Group Benefits

Private Health Services Plans: How small players can enjoy a huge tax break

Clients who own businesses can now take advantage of tax deductions that were only available to major corporations. This can be done by establishing a Private Health Services Plan for their company or themselves.

A PHSP is a CRA approved health and welfare trust that allows corporations and the self-employed to deduct health and dental expenses. Small businesses that are incorporated (one shareholder is sufficient) can establish a plan, as can sole proprietors with one arm’s-length employee. A trust company administers the PHSP holding funds in trust to pay claims and will scrutinize claims, and issue appropriate accounting records for tax purposes. The trust takes advantage of Section 248(1) of the Income Tax Act.

Now, your clients with PHSPs can avail themselves of tax deductions for all dental, health care, travel insurance and health plan costs, along with the user pay portion of health and dental plans (the deducible and co-insurance portion), voluntary procedures in and out of the country, and any other costs for a health care professional. Clients will be able to get that plastic surgery and have it written-off.

Imagine a business owner who earns $100,000 of net income this year and who incurs $10,000 worth of medical and dental expenses. This person must withdraw $18,416 in pre-tax income from the company to pay current medical expenses. By using a PHSP, the company would pay $11,000, with the amount fully deductible.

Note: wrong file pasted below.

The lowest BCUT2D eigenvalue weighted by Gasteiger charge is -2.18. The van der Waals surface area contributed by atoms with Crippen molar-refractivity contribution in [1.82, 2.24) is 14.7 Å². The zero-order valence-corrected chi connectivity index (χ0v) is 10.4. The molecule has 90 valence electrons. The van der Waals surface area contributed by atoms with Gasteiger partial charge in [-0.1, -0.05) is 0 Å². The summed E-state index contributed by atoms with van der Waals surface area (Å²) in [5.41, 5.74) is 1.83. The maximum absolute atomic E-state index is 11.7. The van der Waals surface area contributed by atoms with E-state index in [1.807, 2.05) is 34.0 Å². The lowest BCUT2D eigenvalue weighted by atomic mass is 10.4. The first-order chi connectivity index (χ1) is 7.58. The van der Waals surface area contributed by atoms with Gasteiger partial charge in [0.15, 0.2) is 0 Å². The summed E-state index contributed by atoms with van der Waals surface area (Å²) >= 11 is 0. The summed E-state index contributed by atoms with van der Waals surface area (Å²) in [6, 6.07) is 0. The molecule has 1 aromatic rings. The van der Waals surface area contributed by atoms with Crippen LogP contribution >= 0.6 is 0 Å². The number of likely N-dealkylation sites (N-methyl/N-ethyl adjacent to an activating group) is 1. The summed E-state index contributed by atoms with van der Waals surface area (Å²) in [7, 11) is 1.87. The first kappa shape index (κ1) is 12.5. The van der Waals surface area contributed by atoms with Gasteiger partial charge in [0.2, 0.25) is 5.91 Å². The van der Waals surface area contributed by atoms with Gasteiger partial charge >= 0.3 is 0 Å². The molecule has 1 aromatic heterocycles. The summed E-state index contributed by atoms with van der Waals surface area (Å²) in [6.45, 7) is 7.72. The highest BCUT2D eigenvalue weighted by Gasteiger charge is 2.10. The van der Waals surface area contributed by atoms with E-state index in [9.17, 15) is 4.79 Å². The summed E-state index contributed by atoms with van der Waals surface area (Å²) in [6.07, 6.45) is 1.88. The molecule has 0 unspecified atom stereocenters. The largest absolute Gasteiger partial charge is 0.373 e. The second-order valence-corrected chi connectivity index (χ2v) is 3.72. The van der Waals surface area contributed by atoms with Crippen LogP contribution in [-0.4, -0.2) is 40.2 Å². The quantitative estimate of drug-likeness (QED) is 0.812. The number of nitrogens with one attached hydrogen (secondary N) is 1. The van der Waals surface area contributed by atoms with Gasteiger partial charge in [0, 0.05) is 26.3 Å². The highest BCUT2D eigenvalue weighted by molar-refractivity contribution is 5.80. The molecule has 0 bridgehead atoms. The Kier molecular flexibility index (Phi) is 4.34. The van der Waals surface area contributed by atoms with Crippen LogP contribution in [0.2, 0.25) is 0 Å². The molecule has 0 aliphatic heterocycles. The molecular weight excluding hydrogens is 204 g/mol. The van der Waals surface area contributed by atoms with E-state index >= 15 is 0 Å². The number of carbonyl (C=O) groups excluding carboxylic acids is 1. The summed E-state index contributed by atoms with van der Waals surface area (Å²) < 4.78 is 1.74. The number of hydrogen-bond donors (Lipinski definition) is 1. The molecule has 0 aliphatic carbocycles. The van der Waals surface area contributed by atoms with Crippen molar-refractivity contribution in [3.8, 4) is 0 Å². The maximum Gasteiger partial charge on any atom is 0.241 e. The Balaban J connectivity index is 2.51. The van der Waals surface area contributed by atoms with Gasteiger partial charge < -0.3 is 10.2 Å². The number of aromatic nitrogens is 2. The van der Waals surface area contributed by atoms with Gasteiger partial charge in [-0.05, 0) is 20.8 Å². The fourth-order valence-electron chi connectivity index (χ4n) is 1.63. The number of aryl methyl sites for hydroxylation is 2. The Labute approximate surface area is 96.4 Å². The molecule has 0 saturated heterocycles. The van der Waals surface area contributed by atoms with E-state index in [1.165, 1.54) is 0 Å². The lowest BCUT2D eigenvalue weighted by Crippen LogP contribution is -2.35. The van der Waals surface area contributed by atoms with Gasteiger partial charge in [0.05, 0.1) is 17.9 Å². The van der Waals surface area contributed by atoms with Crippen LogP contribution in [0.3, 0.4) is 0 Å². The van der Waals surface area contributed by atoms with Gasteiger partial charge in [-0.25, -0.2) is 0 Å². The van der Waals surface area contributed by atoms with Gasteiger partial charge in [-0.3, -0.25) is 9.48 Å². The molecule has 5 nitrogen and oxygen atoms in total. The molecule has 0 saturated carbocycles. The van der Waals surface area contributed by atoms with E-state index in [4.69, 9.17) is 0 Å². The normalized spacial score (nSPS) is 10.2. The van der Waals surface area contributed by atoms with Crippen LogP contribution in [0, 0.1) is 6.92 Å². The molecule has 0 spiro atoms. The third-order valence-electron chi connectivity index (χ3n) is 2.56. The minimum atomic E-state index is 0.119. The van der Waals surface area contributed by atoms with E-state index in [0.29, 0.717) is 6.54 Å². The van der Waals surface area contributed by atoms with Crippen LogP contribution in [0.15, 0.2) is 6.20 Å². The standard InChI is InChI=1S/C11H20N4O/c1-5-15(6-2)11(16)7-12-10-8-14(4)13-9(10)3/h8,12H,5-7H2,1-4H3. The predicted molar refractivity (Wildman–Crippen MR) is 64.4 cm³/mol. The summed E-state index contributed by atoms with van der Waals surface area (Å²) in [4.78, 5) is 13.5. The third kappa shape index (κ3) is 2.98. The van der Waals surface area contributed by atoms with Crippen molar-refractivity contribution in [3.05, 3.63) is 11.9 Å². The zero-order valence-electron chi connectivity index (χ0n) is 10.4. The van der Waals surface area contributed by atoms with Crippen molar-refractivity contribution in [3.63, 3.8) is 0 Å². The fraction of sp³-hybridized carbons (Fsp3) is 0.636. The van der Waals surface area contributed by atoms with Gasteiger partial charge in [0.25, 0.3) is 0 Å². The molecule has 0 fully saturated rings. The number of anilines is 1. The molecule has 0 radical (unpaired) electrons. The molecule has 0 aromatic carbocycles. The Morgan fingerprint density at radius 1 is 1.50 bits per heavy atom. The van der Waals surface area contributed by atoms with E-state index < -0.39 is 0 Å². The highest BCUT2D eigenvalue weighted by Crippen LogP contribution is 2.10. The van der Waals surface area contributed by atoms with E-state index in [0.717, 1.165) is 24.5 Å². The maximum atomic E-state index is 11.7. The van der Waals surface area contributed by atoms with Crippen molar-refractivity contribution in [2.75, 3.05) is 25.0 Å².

If your client is the sole employee of a corporation that implements a PHSP which is structured to allow one eligible employee classification.

In this instance, an executive class is formed and the employee and their dependants claim all eligible health or dental expenses through the PHSP up to the annual maximum established by the company. For companies with many employees, the PHSP is an innovative solution to the challenge of providing cost-effective benefits to employees.

The PHSP can be structured to provide varying reimbursement limits to different classification to employees (i.e. exec, part-time staff, etc.) Each employee classification can be assigned an annual reimbursement limit, with different classes of employees with differing reimbursement limits. Employees will be reimbursed for eligible claims until they reach their assigned limit, at which point no further reimbursement will be provided.

If there are unused balances in the employee’s account, an option is available to carry these amounts forward. Adopting this strategy over traditional corporate health and dental plans can produce a savings to the bottom line ranging from 20 per cent to 50 per cent. The set-up of a PHSP for your clients is simple. The company pays a one-time, tax deductible enrolment fee to the PHSP Trustee.

There are no monthly premiums to pay (unless the employer wants to prepay some costs for employees.) There are no restrictions, no waiting periods and no medical history requirements.


  1. Janet

    Question. I am the only shareholder and the only employee of a Corporation that used to have active business income but now has passive income from investments. I have been registered with a PHSP for over 20 years now my accountant suggests I no longer qualify to use the PHSP. What would I have to do to meet the qualifications to continue to benefit from using my PHSP?

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